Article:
Kripalu: A Person, a Place, a Tradition
To read uplifting books or listen to spiritual discourses is good. But to practice even a little is of the utmost importance. The profound meaning of yoga is understood only by those who study it through regular and systematic practice. The day you start to practice, your true progress will begin.
Swami Kripalu (1913-1981) was a yoga master renowned not only for the depth and dedication of his practice (he meditated for 10 hours a day), but also for his humor, compassion (Kripalu translates to “one who is compassionate”), and lighthearted approach to yoga. A prolific writer and an articulate speaker, Swami Kripalu made the ancient teachings of yoga applicable to contemporary everyday life. After establishing himself in his native India, where he gathered thousands of followers, he came to the United States, where from 1977 to 1981 he shared his teachings with hundreds of students at the original Kripalu ashram in Pennsylvania. Many of Kripalu’s teachers today continue to be inspired by their encounters with Swami Kripalu.
One of these teachers is Vandita Kate Marchesiello, who uses her firsthand experience with Swami Kripalu to discuss and distill his essential teachings in her R&R Retreat lecture Kripalu: A Person, a Place, a Tradition.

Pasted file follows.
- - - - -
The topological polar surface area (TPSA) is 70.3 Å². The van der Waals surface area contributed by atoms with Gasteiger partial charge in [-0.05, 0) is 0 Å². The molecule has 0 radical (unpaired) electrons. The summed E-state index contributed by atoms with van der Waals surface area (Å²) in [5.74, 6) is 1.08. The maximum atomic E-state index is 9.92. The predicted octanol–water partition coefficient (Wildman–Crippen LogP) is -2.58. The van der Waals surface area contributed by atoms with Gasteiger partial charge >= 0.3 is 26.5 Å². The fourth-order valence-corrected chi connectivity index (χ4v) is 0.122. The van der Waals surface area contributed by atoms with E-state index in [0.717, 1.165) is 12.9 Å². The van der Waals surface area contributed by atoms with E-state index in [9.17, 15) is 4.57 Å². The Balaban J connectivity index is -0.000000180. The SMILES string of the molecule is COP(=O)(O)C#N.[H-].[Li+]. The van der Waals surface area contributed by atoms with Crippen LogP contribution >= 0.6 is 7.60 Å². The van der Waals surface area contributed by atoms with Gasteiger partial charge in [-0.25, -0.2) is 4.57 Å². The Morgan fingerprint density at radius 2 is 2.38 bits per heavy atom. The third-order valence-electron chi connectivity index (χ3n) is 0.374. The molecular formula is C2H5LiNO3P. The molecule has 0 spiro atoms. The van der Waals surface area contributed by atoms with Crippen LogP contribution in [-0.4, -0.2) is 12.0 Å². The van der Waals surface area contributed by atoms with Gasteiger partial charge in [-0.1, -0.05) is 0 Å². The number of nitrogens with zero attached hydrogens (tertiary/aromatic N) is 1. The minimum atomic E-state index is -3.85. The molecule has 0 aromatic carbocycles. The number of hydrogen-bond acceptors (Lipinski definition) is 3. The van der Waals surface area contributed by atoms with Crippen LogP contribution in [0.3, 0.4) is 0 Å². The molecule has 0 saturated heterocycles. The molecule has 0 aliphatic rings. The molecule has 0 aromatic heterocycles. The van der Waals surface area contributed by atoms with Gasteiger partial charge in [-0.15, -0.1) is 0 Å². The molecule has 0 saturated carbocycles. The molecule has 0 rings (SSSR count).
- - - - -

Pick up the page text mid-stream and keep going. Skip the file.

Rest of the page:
According to Vandita, the Kripalu approach, which stems directly from the teachings of Swami Kripalu, is based on the philosophy of Sanatana Dharma, or the “Perennial Wisdom.” This is the recognition that all the world’s wisdom traditions stem from a shared universal truth that we can experience directly through various spiritual disciplines. “What Swami Kripalu offered, and what Kripalu continues to foster today,” Vandita says, “is a nondogmatic, nonsectarian approach to the Perennial Wisdom through the practice of yoga.”
The foundation of Swami Kripalu’s teachings, Vandita says, is the eight-limbed path of the yoga sage Patanjali. These limbs consist of asana (postures), pranayama (breath control), pratyahara (looking inward), dharana (concentration), dhyana (meditation), samadhi (bliss), and the yamas and niyamas—10 character-building restraints and observances that serve as guidelines for skillful living.
Yoga is more than just a series of postures. As Swami Kripalu taught, yoga is a highly sophisticated system that addresses life in all its dimensions—a holistic philosophy and living tradition that helps us achieve skillful action. Following the eight-limbed path can help us trust our innate wisdom by observing ourselves without judgment. Ultimately, this path has the potential to lead us to what Vandita calls “integrated functioning—when what we think, say, and do all match up.”
It’s an ongoing process, and we fall in and out of it constantly, but we return to the path with mindfulness and compassion. The practice supports us in creating a life brimming with integrity, presence, and inquiry.
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